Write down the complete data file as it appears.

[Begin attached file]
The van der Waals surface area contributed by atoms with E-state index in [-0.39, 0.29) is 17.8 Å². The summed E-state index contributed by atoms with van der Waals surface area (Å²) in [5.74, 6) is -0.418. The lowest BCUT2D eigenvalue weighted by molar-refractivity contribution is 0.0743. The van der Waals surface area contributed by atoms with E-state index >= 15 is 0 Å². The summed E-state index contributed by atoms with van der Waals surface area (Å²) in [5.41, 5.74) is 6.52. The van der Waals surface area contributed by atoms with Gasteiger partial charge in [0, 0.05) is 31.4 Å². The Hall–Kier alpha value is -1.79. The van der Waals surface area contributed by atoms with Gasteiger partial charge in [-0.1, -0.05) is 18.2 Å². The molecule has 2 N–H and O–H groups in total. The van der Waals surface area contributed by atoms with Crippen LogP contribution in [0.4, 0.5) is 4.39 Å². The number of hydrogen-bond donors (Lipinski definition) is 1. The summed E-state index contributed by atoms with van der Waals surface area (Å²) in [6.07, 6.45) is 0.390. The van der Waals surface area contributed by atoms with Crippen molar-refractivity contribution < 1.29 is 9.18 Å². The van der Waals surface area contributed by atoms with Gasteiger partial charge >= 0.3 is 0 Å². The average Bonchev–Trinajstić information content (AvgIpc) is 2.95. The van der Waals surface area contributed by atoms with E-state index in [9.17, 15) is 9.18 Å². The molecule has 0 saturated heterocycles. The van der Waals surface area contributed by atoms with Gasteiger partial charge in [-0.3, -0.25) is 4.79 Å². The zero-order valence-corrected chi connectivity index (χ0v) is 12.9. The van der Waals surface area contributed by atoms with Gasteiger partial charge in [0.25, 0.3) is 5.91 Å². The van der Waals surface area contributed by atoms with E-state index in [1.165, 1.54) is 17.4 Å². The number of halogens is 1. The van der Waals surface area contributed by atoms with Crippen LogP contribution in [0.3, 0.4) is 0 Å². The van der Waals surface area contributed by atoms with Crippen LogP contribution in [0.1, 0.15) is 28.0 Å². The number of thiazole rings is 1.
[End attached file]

The van der Waals surface area contributed by atoms with E-state index in [-0.39, 0.29) is 17.8 Å². The summed E-state index contributed by atoms with van der Waals surface area (Å²) in [5.74, 6) is -0.418. The lowest BCUT2D eigenvalue weighted by molar-refractivity contribution is 0.0743. The van der Waals surface area contributed by atoms with E-state index >= 15 is 0 Å². The summed E-state index contributed by atoms with van der Waals surface area (Å²) in [5.41, 5.74) is 6.52. The van der Waals surface area contributed by atoms with Gasteiger partial charge in [0, 0.05) is 31.4 Å². The Hall–Kier alpha value is -1.79. The van der Waals surface area contributed by atoms with Gasteiger partial charge in [-0.1, -0.05) is 18.2 Å². The molecule has 2 N–H and O–H groups in total. The van der Waals surface area contributed by atoms with Crippen LogP contribution in [0.4, 0.5) is 4.39 Å². The number of hydrogen-bond donors (Lipinski definition) is 1. The summed E-state index contributed by atoms with van der Waals surface area (Å²) in [6.07, 6.45) is 0.390. The van der Waals surface area contributed by atoms with Crippen molar-refractivity contribution < 1.29 is 9.18 Å². The van der Waals surface area contributed by atoms with Gasteiger partial charge >= 0.3 is 0 Å². The average Bonchev–Trinajstić information content (AvgIpc) is 2.95. The van der Waals surface area contributed by atoms with E-state index in [9.17, 15) is 9.18 Å². The molecule has 0 saturated heterocycles. The van der Waals surface area contributed by atoms with Gasteiger partial charge in [-0.3, -0.25) is 4.79 Å². The zero-order valence-corrected chi connectivity index (χ0v) is 12.9. The van der Waals surface area contributed by atoms with Gasteiger partial charge in [0.25, 0.3) is 5.91 Å². The van der Waals surface area contributed by atoms with E-state index in [1.165, 1.54) is 17.4 Å². The number of halogens is 1. The van der Waals surface area contributed by atoms with Crippen LogP contribution in [0.3, 0.4) is 0 Å². The van der Waals surface area contributed by atoms with Crippen LogP contribution in [0.1, 0.15) is 28.0 Å². The number of thiazole rings is 1.